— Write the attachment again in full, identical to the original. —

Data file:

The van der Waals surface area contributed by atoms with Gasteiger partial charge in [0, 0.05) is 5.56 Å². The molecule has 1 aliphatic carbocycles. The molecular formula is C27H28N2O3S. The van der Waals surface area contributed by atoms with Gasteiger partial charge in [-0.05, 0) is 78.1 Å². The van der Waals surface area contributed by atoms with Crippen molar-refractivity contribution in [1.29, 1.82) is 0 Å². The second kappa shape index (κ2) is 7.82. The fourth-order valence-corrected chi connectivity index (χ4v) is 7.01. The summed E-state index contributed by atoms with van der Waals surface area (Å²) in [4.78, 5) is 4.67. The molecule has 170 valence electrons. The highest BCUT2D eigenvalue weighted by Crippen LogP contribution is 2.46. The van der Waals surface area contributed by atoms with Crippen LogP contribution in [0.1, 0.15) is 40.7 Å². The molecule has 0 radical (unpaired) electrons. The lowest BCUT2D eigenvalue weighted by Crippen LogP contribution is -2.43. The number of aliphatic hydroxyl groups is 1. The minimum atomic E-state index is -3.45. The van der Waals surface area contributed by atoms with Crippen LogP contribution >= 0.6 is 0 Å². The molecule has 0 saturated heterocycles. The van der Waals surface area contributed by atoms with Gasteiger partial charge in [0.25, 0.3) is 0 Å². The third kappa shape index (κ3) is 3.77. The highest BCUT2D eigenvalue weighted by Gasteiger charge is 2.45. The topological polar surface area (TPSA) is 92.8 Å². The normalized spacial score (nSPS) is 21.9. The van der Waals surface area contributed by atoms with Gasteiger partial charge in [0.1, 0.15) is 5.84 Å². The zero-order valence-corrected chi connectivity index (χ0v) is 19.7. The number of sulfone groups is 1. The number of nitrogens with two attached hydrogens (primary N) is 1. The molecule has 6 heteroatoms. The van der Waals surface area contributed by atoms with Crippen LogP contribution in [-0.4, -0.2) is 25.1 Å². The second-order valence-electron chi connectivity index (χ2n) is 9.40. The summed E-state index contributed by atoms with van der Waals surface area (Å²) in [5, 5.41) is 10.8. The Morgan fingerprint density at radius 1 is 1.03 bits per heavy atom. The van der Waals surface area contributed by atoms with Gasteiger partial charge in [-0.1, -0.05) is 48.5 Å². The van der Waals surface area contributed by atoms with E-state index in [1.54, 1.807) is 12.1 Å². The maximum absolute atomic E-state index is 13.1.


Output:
The van der Waals surface area contributed by atoms with Gasteiger partial charge in [0, 0.05) is 5.56 Å². The molecule has 1 aliphatic carbocycles. The molecular formula is C27H28N2O3S. The van der Waals surface area contributed by atoms with Gasteiger partial charge in [-0.05, 0) is 78.1 Å². The van der Waals surface area contributed by atoms with Crippen molar-refractivity contribution in [1.29, 1.82) is 0 Å². The second kappa shape index (κ2) is 7.82. The fourth-order valence-corrected chi connectivity index (χ4v) is 7.01. The summed E-state index contributed by atoms with van der Waals surface area (Å²) in [4.78, 5) is 4.67. The molecule has 170 valence electrons. The highest BCUT2D eigenvalue weighted by Crippen LogP contribution is 2.46. The van der Waals surface area contributed by atoms with Crippen LogP contribution in [0.1, 0.15) is 40.7 Å². The molecule has 0 radical (unpaired) electrons. The lowest BCUT2D eigenvalue weighted by Crippen LogP contribution is -2.43. The number of aliphatic hydroxyl groups is 1. The minimum atomic E-state index is -3.45. The van der Waals surface area contributed by atoms with Crippen LogP contribution >= 0.6 is 0 Å². The molecule has 0 saturated heterocycles. The van der Waals surface area contributed by atoms with Gasteiger partial charge in [0.25, 0.3) is 0 Å². The third kappa shape index (κ3) is 3.77. The highest BCUT2D eigenvalue weighted by Gasteiger charge is 2.45. The topological polar surface area (TPSA) is 92.8 Å². The normalized spacial score (nSPS) is 21.9. The van der Waals surface area contributed by atoms with Gasteiger partial charge in [0.1, 0.15) is 5.84 Å². The zero-order valence-corrected chi connectivity index (χ0v) is 19.7. The number of sulfone groups is 1. The number of nitrogens with two attached hydrogens (primary N) is 1. The molecule has 6 heteroatoms. The van der Waals surface area contributed by atoms with Crippen LogP contribution in [-0.4, -0.2) is 25.1 Å². The second-order valence-electron chi connectivity index (χ2n) is 9.40. The summed E-state index contributed by atoms with van der Waals surface area (Å²) in [5, 5.41) is 10.8. The Morgan fingerprint density at radius 1 is 1.03 bits per heavy atom. The van der Waals surface area contributed by atoms with Gasteiger partial charge in [-0.1, -0.05) is 48.5 Å². The van der Waals surface area contributed by atoms with E-state index in [1.54, 1.807) is 12.1 Å². The maximum absolute atomic E-state index is 13.1.